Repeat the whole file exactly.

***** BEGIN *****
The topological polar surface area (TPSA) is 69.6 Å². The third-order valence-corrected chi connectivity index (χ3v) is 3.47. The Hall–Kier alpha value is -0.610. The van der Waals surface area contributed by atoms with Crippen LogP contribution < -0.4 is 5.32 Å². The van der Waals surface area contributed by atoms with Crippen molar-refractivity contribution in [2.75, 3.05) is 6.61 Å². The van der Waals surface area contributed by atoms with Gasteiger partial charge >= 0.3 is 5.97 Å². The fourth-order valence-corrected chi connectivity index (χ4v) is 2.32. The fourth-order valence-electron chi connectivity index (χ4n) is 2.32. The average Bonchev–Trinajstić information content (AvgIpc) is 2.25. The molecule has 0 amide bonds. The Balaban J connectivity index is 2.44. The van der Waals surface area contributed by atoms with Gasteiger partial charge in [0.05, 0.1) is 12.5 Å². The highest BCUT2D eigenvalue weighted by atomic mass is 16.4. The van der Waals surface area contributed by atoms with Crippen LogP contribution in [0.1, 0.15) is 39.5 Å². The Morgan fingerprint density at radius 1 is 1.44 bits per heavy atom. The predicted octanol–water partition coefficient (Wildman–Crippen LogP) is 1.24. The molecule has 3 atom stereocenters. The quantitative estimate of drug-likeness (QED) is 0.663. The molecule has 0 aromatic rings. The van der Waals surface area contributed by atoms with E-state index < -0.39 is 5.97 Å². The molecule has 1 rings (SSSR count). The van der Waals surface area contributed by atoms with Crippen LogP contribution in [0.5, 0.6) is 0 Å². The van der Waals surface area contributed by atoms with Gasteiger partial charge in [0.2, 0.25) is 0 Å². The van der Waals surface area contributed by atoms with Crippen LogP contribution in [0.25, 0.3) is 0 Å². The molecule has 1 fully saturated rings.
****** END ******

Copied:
The topological polar surface area (TPSA) is 69.6 Å². The third-order valence-corrected chi connectivity index (χ3v) is 3.47. The Hall–Kier alpha value is -0.610. The van der Waals surface area contributed by atoms with Crippen LogP contribution < -0.4 is 5.32 Å². The van der Waals surface area contributed by atoms with Crippen molar-refractivity contribution in [2.75, 3.05) is 6.61 Å². The van der Waals surface area contributed by atoms with Gasteiger partial charge >= 0.3 is 5.97 Å². The fourth-order valence-corrected chi connectivity index (χ4v) is 2.32. The fourth-order valence-electron chi connectivity index (χ4n) is 2.32. The average Bonchev–Trinajstić information content (AvgIpc) is 2.25. The molecule has 0 amide bonds. The Balaban J connectivity index is 2.44. The van der Waals surface area contributed by atoms with Gasteiger partial charge in [0.05, 0.1) is 12.5 Å². The highest BCUT2D eigenvalue weighted by atomic mass is 16.4. The van der Waals surface area contributed by atoms with Crippen LogP contribution in [0.1, 0.15) is 39.5 Å². The Morgan fingerprint density at radius 1 is 1.44 bits per heavy atom. The predicted octanol–water partition coefficient (Wildman–Crippen LogP) is 1.24. The molecule has 3 atom stereocenters. The quantitative estimate of drug-likeness (QED) is 0.663. The molecule has 0 aromatic rings. The van der Waals surface area contributed by atoms with E-state index < -0.39 is 5.97 Å². The molecule has 1 rings (SSSR count). The van der Waals surface area contributed by atoms with Crippen LogP contribution in [0.5, 0.6) is 0 Å². The van der Waals surface area contributed by atoms with Gasteiger partial charge in [0.2, 0.25) is 0 Å². The van der Waals surface area contributed by atoms with Crippen LogP contribution in [0.25, 0.3) is 0 Å². The molecule has 1 fully saturated rings.